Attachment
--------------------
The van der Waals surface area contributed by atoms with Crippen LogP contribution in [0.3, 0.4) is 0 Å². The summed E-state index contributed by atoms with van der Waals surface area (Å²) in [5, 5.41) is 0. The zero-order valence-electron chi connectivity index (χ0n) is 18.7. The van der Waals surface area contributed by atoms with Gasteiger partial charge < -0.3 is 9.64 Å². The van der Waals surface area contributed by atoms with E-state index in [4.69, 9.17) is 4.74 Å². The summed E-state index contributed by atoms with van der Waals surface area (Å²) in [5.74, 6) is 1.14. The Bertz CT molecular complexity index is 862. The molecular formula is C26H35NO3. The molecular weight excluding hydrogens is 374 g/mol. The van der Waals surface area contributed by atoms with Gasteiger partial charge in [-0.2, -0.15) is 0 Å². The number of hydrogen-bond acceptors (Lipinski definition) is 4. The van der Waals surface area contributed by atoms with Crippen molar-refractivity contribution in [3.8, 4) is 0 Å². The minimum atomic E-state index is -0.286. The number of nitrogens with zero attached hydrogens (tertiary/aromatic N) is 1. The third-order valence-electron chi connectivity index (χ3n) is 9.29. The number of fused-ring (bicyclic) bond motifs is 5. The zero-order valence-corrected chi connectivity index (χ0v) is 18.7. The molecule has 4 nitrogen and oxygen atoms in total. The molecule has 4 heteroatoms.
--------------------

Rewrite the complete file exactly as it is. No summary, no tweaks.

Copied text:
The van der Waals surface area contributed by atoms with Crippen LogP contribution in [0.3, 0.4) is 0 Å². The summed E-state index contributed by atoms with van der Waals surface area (Å²) in [5, 5.41) is 0. The zero-order valence-electron chi connectivity index (χ0n) is 18.7. The van der Waals surface area contributed by atoms with Gasteiger partial charge < -0.3 is 9.64 Å². The van der Waals surface area contributed by atoms with E-state index in [4.69, 9.17) is 4.74 Å². The summed E-state index contributed by atoms with van der Waals surface area (Å²) in [5.74, 6) is 1.14. The Bertz CT molecular complexity index is 862. The molecular formula is C26H35NO3. The molecular weight excluding hydrogens is 374 g/mol. The van der Waals surface area contributed by atoms with Gasteiger partial charge in [-0.2, -0.15) is 0 Å². The number of hydrogen-bond acceptors (Lipinski definition) is 4. The van der Waals surface area contributed by atoms with Crippen molar-refractivity contribution in [3.8, 4) is 0 Å². The minimum atomic E-state index is -0.286. The number of nitrogens with zero attached hydrogens (tertiary/aromatic N) is 1. The third-order valence-electron chi connectivity index (χ3n) is 9.29. The number of fused-ring (bicyclic) bond motifs is 5. The zero-order valence-corrected chi connectivity index (χ0v) is 18.7. The molecule has 4 nitrogen and oxygen atoms in total. The molecule has 4 heteroatoms.